Appleton's Cyclopedia of American Biography, edited by James
Grant Wilson, John Fiske and Stanley L. Klos. Six volumes, New York: D. Appleton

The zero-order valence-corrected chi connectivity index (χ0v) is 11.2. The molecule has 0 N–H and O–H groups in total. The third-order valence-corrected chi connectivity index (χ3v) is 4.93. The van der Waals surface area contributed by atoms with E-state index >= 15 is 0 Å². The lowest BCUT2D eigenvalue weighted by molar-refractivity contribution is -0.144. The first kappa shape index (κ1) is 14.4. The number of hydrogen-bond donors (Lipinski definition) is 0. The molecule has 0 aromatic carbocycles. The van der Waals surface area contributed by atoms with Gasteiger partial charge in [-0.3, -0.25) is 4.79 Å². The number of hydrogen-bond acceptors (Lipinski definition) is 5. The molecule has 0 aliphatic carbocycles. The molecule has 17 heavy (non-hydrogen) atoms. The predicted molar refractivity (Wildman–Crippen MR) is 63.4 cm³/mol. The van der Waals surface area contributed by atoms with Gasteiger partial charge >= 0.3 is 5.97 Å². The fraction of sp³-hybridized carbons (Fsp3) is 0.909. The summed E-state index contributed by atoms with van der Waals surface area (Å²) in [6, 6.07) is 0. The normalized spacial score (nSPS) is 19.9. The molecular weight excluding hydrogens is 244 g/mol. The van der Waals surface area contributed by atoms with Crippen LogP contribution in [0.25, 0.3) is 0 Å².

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BROWN-SEQUARD, Charles Edouard, physiologist, born in the island of Mauritius in 1818. His father was a sea captain from Philadelphia, whose vessel was lost in an attempt to convey provisions to the inhabitants of Mauritius during a famine, and who married a French lady on the island named Sequard. Their son was carefully educated in Mauritius and sent to Paris to complete his studies. He took the degree of bachelor of letters in 1838 that of Bachelor of Science in 1839, and, pursuing his studies in the school of medicine, received the degree of M.D. in 1846. He devoted himself, after acquiring his profession, to physiological experiments, and made important discoveries. Five prizes were awarded him by the French academy of sciences, and twice he received the queen's grant for the encouragement of science from the British royal society. By the transfusion of defibrinated blood he produced results tending to show that the fibrin in the blood has no value in nutrition, but is an excrementitious product. He discovered that defibrinated and oxygenated blood will restore the irritability of the muscles after a corpse has become rigid; that the blood returns through the veins as venous blood, containing fibrin; and that by injecting it repeatedly into the arteries, after defibrinating and oxygenating it each time, the irritability of the muscles can be maintained for hours. His experiments led him to the conclusion that arterial blood alone is subservient to nutrition, but that venous blood is necessary to produce contractions of the muscles. He conducted a series of experiments on animal heat, by which he fixed the temperature of the human body at 103°--several degrees higher than previous investigators. He found that, in the case of poisons that cause a diminution of temperature, the toxic action can be counteracted to a considerable extent by artificially maintaining the heat of the body. His experiments on the spinal cord led him to the conclusion that the fibres of the posterior or sensory columns of the cord do not connect directly with the brain, but convey impressions to the gray matter of the cord, which transmits them to the brain, and that the fibres intersect within the gray matter, near the point where they enter, and not in the cerebrum or medulla oblongata. The decussation of the motor fibres, those of the anterior column of the spinal cord, he found, on the other hand, is in the medulla oblongata. He experimented likewise on the muscles, on the sympathetic system of nerves and ganglions, and on the effect of the removal of the supra-renal capsules. In May, 1858, he delivered a series of lectures on the nervous system before the royal College of physicians and surgeons in London. In 1864 he was appointed professor of the physiology and pathology of the nervous system at Harvard, and took up his residence in the United States. He held the professorship for four years, and in 1869 returned to France, and was appointed professor of experimental and comparative pathology in the school of medicine in Paris, which chair he held till 1871. In 1858 he established in Paris the "Journal de la physiologic de l'homme et des animaux," which he conducted till 1863. After his return to France in 1869 he founded another journal, called "Archives de la physiologic normale et pathologique." In 1873 he became a practitioner in New York city. In association with Dr. E. C. Seguin he began in that City the publication of a medical journal entitled "Archives of Scientific and Practical Medicine." Eventually he returned to Paris, and on 3 August, 1878, succeeded Claude Bernard in the chair of experimental medicine in the College of France. The same year he was elected to the chair of medicine in the French academy of sciences. His services have been in constant demand as a consulting physician in diseases of the nervous system, to which special branch he has confined his practice. He has been remarkably successful in the treatment of difficult and obscure diseases of the spinal column and the nervous system. In his numerous visits to England and America he has delivered short courses of lectures and instructed private classes of physicians in his discoveries, illustrating them by vivisection. He was elected in 1868 a member of the National Academy of Sciences. Besides special memoirs, he has published "Lectures on the Physiology and Pathology of the Nervous System" (Philadelphia, 1860); "Lectures on Paralysis of the Lower Extremities " (1860); and "Lectures on Nervous Affections " (1873).
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